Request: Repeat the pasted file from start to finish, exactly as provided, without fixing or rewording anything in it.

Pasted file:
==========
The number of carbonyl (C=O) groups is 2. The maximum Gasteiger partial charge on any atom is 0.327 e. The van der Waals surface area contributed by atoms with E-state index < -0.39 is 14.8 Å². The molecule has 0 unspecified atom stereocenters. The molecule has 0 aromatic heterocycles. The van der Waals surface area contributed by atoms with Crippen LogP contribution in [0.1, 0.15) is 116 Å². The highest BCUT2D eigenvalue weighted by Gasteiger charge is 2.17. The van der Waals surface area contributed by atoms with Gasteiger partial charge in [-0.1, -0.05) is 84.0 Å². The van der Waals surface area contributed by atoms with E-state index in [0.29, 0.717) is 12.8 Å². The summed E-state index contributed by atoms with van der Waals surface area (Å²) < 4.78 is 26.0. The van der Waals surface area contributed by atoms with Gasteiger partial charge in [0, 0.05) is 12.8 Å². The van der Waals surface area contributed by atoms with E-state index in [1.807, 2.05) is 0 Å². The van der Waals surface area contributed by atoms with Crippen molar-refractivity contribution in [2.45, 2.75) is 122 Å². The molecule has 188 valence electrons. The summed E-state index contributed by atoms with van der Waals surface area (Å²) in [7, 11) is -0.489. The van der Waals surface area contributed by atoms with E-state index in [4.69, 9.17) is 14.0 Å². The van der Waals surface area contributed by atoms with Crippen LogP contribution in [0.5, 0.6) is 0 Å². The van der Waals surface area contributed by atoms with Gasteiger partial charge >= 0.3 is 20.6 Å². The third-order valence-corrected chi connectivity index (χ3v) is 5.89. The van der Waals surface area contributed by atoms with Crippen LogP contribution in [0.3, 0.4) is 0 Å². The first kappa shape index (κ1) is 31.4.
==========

The number of carbonyl (C=O) groups is 2. The maximum Gasteiger partial charge on any atom is 0.327 e. The van der Waals surface area contributed by atoms with E-state index < -0.39 is 14.8 Å². The molecule has 0 unspecified atom stereocenters. The molecule has 0 aromatic heterocycles. The van der Waals surface area contributed by atoms with Crippen LogP contribution in [0.1, 0.15) is 116 Å². The highest BCUT2D eigenvalue weighted by Gasteiger charge is 2.17. The van der Waals surface area contributed by atoms with Gasteiger partial charge in [-0.1, -0.05) is 84.0 Å². The van der Waals surface area contributed by atoms with E-state index in [0.29, 0.717) is 12.8 Å². The summed E-state index contributed by atoms with van der Waals surface area (Å²) < 4.78 is 26.0. The van der Waals surface area contributed by atoms with Gasteiger partial charge in [0, 0.05) is 12.8 Å². The van der Waals surface area contributed by atoms with E-state index in [1.807, 2.05) is 0 Å². The van der Waals surface area contributed by atoms with Crippen molar-refractivity contribution in [2.45, 2.75) is 122 Å². The molecule has 188 valence electrons. The summed E-state index contributed by atoms with van der Waals surface area (Å²) in [7, 11) is -0.489. The van der Waals surface area contributed by atoms with E-state index in [4.69, 9.17) is 14.0 Å². The van der Waals surface area contributed by atoms with Crippen LogP contribution in [0.5, 0.6) is 0 Å². The van der Waals surface area contributed by atoms with Gasteiger partial charge >= 0.3 is 20.6 Å². The third-order valence-corrected chi connectivity index (χ3v) is 5.89. The van der Waals surface area contributed by atoms with Crippen LogP contribution in [0.3, 0.4) is 0 Å². The first kappa shape index (κ1) is 31.4.